WASHINGTON • President Donald Trump faced off against both parties in Congress on Wednesday, in an extraordinary confrontation over his decision to abandon America's Kurdish allies as the vast majority of House Republicans joined Democrats to condemn his policy in an overwhelming vote.
Mr Trump has found himself increasingly isolated after withdrawing troops from Syria and clearing the way for a Turkish offensive against the Kurds who had fought alongside US forces.
The President defended his decision as "strategically brilliant", and all but washed his hands of the conflict, saying that it "has nothing to do with us", generating withering criticism from his own Republicans and leading to a stormy clash with Speaker Nancy Pelosi.
Bereft of supporters and under pressure from an impeachment inquiry, Mr Trump spent much of the day defending his decision and lashing out against rivals.
He dismissed the Kurds, who until last week had shared outposts with US soldiers, saying they were "no angels" and fought for money.
And he berated Ms Pelosi as a "third-grade politician" or "third-rate politician", according to two versions, prompting Democrats to walk out of a White House meeting.
"I think now we have to pray for his health," Ms Pelosi told reporters later. "This was a very serious meltdown on the part of the President."
She said Mr Trump seemed "very shaken up" by the cascade of criticism.
But Mr Trump said it was the other way around.
President Donald Trump met congressional leaders in the White House Cabinet Room on Wednesday to talk about the situation abroad. The meeting became combative over the situation in Syria. Insults flew and tempers flared. There was some confusion about whether Mr Trump called House Speaker Nancy Pelosi a "third-rate politician" or a "third-grade politician".
"Nancy Pelosi needs help fast!" he wrote on Twitter. "She had a total meltdown in the White House today. It was very sad to watch. Pray for her, she is a very sick person!"
The collision in the Cabinet Room came shortly after the House voted 354-60 for a non-binding resolution expressing opposition to Mr Trump's decision to abandon the Kurds, a measure that drew support from two-thirds of the House Republican caucus and all three of its top leaders. Senate Republicans also spoke out individually, warning that Mr Trump was courting "disaster", as one put it.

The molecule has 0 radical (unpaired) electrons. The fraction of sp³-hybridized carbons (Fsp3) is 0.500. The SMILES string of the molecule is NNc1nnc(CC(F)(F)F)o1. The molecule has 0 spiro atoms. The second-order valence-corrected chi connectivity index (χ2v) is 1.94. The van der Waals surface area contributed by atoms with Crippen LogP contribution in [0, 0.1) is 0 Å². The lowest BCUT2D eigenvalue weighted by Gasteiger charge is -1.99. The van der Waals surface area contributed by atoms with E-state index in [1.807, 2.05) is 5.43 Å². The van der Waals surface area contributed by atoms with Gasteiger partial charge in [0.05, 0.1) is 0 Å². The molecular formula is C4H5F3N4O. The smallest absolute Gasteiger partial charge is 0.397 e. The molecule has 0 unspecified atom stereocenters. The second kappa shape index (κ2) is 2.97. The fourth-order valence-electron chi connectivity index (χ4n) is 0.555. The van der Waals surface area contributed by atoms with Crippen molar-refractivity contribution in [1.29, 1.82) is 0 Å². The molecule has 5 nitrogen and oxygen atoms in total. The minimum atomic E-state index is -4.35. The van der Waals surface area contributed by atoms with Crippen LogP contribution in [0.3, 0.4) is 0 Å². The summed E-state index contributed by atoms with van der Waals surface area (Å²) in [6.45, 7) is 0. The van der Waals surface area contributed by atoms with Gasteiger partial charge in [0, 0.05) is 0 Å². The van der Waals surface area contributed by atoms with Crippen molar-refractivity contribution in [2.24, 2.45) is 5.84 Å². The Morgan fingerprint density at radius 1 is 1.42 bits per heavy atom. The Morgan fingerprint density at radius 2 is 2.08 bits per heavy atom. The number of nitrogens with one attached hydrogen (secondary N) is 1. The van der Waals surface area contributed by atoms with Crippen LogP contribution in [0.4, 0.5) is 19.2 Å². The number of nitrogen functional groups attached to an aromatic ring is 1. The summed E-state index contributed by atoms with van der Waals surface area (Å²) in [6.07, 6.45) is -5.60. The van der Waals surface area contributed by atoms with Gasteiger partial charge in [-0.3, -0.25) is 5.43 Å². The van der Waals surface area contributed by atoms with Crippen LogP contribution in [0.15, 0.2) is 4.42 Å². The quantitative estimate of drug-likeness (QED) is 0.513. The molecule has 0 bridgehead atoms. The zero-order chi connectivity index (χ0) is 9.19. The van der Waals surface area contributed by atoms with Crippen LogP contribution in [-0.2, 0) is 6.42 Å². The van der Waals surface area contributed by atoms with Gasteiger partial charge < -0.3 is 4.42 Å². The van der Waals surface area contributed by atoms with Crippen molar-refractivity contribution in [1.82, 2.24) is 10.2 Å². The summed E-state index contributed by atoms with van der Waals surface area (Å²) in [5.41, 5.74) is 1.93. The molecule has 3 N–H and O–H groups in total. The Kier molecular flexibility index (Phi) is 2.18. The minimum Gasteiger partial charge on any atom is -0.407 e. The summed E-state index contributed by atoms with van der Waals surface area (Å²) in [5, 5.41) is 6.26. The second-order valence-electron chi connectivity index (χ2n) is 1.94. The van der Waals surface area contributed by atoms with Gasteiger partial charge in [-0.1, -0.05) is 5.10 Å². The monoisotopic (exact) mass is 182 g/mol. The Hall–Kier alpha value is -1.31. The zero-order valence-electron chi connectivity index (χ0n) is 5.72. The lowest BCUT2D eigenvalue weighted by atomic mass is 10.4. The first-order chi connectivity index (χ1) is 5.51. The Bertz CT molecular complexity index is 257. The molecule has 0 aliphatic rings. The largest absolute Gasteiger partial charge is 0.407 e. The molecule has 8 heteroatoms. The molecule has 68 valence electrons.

The fireworks erupted as Vice-President Mike Pence, Secretary of State Mike Pompeo and Mr Robert O'Brien, the president's new national security adviser, left for Turkey in an effort to persuade President Recep Tayyip Erdogan to agree to a ceasefire in Syria.
But Mr Trump's commitment to that diplomacy seemed in doubt as he declared that the US had no real interest in the matter, saying: "That has nothing to do with us."
Adding that he could understand if Syria and Turkey wanted territory, he asked: "But what does that have to do with the United States of America if they're fighting over Syria's land?"
Mr Trump also dismissed concerns that his decision to pull back had opened the way for Russia, Iran, the Syrian government and the Islamic State in Iraq and Syria militant group to move into the abandoned territory and reassert influence in the area.
"I wish them all a lot of luck," he said of the Russians and Syrians. "If Russia wants to get involved with Syria, that's really up to them."
Mr Trump's approach upended decades of US policy in the Middle East, a region considered by US presidents of both parties to be of vital importance to the country.
While many presidents have been reluctant to commit troops to conflicts there, they rarely brushed off the importance of the region's disputes so dismissively nor accepted the influence of Russia or other hostile players so readily.
But Mr Trump argued that he ran for president on a platform of ending the US' involvement in "endless wars", a pledge that had resonated with many Americans tired of nearly two decades of overseas military operations.
"Let them fight their own wars," he said. "They've been fighting for 1,000 years. Let them fight their own wars."
However, critics in both parties denounced the President's decision. Senate Majority Leader Mitch McConnell, a Republican, opened his weekly news conference by expressing his "gratitude to the Kurds", adding: "I'm sorry that we are where we are."